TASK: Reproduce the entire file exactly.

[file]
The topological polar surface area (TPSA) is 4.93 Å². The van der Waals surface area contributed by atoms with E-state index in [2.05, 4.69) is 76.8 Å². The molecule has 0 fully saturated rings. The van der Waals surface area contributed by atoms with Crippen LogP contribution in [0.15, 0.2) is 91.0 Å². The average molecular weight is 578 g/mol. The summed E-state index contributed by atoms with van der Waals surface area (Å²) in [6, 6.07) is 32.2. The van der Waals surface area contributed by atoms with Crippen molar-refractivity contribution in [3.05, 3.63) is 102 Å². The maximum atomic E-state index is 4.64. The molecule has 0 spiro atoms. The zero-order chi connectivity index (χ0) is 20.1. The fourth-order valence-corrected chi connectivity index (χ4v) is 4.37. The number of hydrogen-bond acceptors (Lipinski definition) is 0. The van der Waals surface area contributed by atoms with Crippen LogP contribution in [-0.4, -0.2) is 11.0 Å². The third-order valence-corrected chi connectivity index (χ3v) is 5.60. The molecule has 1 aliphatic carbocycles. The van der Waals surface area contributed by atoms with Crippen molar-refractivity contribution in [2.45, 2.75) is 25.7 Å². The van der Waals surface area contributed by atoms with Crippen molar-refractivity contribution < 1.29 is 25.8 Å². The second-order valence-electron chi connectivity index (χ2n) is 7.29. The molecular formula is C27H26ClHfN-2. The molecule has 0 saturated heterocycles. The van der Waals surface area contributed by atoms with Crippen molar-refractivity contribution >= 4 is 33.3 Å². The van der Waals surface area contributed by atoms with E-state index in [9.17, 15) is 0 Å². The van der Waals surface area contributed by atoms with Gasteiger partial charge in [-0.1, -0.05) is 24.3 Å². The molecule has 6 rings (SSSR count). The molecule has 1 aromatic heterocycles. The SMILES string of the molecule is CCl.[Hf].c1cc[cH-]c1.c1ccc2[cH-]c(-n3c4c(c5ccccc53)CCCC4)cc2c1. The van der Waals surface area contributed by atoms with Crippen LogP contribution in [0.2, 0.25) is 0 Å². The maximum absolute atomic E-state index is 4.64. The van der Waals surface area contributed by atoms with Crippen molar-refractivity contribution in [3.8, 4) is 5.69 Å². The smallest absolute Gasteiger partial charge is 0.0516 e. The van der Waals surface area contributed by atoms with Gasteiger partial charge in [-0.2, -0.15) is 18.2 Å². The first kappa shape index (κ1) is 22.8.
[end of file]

The topological polar surface area (TPSA) is 4.93 Å². The van der Waals surface area contributed by atoms with E-state index in [2.05, 4.69) is 76.8 Å². The molecule has 0 fully saturated rings. The van der Waals surface area contributed by atoms with Crippen LogP contribution in [0.15, 0.2) is 91.0 Å². The average molecular weight is 578 g/mol. The summed E-state index contributed by atoms with van der Waals surface area (Å²) in [6, 6.07) is 32.2. The van der Waals surface area contributed by atoms with Crippen molar-refractivity contribution in [3.05, 3.63) is 102 Å². The maximum atomic E-state index is 4.64. The molecule has 0 spiro atoms. The zero-order chi connectivity index (χ0) is 20.1. The fourth-order valence-corrected chi connectivity index (χ4v) is 4.37. The number of hydrogen-bond acceptors (Lipinski definition) is 0. The van der Waals surface area contributed by atoms with Crippen LogP contribution in [-0.4, -0.2) is 11.0 Å². The third-order valence-corrected chi connectivity index (χ3v) is 5.60. The molecule has 1 aliphatic carbocycles. The van der Waals surface area contributed by atoms with Crippen molar-refractivity contribution in [2.45, 2.75) is 25.7 Å². The van der Waals surface area contributed by atoms with Crippen molar-refractivity contribution < 1.29 is 25.8 Å². The second-order valence-electron chi connectivity index (χ2n) is 7.29. The molecular formula is C27H26ClHfN-2. The molecule has 0 saturated heterocycles. The van der Waals surface area contributed by atoms with Crippen molar-refractivity contribution >= 4 is 33.3 Å². The van der Waals surface area contributed by atoms with E-state index in [9.17, 15) is 0 Å². The van der Waals surface area contributed by atoms with Gasteiger partial charge in [-0.1, -0.05) is 24.3 Å². The molecule has 6 rings (SSSR count). The molecule has 1 aromatic heterocycles. The SMILES string of the molecule is CCl.[Hf].c1cc[cH-]c1.c1ccc2[cH-]c(-n3c4c(c5ccccc53)CCCC4)cc2c1. The van der Waals surface area contributed by atoms with Crippen LogP contribution in [0.2, 0.25) is 0 Å². The maximum absolute atomic E-state index is 4.64. The van der Waals surface area contributed by atoms with Crippen molar-refractivity contribution in [3.8, 4) is 5.69 Å². The smallest absolute Gasteiger partial charge is 0.0516 e. The van der Waals surface area contributed by atoms with Gasteiger partial charge in [-0.2, -0.15) is 18.2 Å². The first kappa shape index (κ1) is 22.8.